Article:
Quadratic Equation

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quadratic equation

[kwä′drad·ik i′kwā·zhən]
(mathematics)
Any second-degree polynomial equation.
McGraw-Hill Dictionary of Scientific & Technical Terms, 6E, Copyright © 2003 by The McGraw-Hill Companies, Inc.
The following article is from The Great Soviet Encyclopedia (1979). It might be outdated or ideologically biased.

Quadratic Equation

 

an equation of the form ax2 + bx + c = 0, where a, b, and c are any number and are called the coefficients of the equation. A quadratic equation has two roots, which are found by the formulas

The expression D = b2 − 4ac is called the discriminant of the quadratic equation. If D > 0, then the roots of the quadratic equation are real and unequal; if D < 0, then the roots areconjugate complex numbers; if D = 0, then the roots are real andequal. The Vièta formulas x1 + x2 = − b/a and x\x2 = c/a link the roots and coefficients of a quadratic equation. The left-hand side of a quadratic equation can be expressed in the form α (xx2) (xx2). The function y = ax2 + bx + c is called a quadratic trinomial, and its graph is a parabola with the vertex at the point M (−b/2a; cb2/4a) and axis of symmetry parallel to the. y-axis; the direction of the branches of the parabola coincides with the sign of a. The solution of the quadratic equation was already known in geometric form to ancient mathematicians.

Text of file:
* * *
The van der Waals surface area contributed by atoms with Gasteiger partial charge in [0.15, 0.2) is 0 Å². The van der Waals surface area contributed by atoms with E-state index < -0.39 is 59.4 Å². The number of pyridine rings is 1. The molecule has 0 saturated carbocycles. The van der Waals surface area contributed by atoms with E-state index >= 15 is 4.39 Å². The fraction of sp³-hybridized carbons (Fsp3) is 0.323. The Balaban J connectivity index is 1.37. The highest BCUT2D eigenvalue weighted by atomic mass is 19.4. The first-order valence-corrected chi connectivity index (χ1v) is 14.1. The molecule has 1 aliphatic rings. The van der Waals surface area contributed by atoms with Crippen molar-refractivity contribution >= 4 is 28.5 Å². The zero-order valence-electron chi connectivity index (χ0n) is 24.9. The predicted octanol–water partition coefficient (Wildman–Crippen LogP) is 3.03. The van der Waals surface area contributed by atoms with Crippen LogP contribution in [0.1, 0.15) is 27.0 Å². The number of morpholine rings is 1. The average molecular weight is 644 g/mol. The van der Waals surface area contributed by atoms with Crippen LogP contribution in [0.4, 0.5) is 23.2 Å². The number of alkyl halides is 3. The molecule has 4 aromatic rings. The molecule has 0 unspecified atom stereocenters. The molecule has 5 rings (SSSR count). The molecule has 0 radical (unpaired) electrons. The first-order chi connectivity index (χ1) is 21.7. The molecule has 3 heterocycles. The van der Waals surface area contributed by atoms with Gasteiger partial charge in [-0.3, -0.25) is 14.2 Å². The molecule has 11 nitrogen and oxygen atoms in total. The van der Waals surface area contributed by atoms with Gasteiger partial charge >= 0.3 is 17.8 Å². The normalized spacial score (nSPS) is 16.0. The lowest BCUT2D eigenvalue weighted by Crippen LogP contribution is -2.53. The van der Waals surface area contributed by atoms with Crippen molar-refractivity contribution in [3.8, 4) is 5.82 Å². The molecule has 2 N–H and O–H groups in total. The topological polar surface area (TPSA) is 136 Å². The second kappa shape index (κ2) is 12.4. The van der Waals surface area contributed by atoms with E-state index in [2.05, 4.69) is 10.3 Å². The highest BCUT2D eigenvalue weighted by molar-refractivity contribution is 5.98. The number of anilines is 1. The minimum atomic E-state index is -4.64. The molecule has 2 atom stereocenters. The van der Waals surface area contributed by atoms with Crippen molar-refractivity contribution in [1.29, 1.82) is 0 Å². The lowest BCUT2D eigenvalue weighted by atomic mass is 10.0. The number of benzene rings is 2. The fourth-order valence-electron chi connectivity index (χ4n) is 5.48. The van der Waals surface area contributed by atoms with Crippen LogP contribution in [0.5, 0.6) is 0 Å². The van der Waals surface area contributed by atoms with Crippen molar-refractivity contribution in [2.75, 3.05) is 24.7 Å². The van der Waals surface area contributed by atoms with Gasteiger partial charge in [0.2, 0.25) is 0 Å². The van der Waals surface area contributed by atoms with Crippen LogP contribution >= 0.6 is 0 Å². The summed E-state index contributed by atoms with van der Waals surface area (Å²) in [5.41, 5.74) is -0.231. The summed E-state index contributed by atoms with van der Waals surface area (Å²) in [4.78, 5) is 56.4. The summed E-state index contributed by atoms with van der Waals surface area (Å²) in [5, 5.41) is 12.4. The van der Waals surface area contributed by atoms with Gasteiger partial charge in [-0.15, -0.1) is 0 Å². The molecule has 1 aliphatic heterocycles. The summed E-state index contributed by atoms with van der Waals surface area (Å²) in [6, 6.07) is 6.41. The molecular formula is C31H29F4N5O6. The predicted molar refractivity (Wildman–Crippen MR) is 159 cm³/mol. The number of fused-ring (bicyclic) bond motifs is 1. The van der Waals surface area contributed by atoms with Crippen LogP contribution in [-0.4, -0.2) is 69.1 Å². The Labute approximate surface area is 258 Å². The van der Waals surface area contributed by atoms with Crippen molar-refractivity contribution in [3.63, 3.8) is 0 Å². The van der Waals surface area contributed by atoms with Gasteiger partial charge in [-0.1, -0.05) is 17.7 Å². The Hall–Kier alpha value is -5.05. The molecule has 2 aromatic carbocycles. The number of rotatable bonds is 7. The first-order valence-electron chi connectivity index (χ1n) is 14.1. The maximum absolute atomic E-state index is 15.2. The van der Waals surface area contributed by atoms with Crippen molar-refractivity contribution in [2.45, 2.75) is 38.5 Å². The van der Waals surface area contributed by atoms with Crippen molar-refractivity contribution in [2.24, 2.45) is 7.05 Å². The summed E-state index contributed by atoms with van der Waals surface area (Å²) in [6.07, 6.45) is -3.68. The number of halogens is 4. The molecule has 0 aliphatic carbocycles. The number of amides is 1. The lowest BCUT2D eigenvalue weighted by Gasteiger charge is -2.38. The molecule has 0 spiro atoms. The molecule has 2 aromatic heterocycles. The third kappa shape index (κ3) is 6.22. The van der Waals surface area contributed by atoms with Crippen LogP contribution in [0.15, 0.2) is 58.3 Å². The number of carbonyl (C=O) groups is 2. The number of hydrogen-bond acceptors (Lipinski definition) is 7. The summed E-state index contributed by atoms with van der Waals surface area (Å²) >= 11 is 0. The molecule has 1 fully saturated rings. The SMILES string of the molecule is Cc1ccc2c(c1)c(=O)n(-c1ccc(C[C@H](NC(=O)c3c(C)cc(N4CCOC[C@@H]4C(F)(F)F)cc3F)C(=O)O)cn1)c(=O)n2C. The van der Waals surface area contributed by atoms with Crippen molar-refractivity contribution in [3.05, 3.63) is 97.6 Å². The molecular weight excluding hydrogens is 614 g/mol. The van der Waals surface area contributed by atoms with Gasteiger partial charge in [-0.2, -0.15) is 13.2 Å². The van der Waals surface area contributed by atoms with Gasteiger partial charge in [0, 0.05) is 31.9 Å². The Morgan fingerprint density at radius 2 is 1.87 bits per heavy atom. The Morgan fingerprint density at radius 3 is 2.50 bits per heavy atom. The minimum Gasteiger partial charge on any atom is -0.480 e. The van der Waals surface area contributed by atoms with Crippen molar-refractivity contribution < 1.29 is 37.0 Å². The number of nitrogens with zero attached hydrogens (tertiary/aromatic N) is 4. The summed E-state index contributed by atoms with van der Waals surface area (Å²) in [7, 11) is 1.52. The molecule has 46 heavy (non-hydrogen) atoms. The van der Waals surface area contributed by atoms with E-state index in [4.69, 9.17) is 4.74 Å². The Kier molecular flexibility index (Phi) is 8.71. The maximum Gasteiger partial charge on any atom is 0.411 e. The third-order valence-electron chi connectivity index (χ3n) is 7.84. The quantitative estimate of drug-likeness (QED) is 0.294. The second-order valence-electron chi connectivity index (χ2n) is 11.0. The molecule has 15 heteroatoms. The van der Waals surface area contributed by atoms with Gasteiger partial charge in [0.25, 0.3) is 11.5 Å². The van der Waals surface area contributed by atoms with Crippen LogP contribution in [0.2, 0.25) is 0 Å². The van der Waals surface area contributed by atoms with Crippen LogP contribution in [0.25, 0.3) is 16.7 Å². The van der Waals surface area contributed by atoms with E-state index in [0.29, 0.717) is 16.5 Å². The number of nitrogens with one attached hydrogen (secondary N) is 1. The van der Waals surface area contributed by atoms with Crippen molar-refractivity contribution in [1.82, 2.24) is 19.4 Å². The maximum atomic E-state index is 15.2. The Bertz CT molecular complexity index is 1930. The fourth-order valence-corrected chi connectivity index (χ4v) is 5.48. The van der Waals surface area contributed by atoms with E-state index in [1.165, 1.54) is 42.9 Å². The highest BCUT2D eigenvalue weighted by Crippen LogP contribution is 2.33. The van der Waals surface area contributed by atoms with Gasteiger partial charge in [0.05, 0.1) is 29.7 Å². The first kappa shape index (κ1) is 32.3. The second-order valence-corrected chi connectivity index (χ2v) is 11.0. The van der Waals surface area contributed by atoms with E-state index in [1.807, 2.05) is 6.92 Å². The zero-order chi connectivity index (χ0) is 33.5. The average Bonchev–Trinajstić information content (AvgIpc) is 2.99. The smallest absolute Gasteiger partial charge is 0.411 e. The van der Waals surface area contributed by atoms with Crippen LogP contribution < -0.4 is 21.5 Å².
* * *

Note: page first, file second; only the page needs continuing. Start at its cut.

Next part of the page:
The Great Soviet Encyclopedia, 3rd Edition (1970-1979). © 2010 The Gale Group, Inc. All rights reserved.
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The overall correlation between the two data sets was graphically evident, and was confirmed by the numerical correlation between the two data sets, calculated by using JMP, and fitting the data points with a straight line in red, and a second degree polynomial in green (figure 9b); the goodness of fit, expressed by the RSquare parameters listed in the table in figure 9b, was 0.93 and 0.98 for straight line and polynomial, respectively.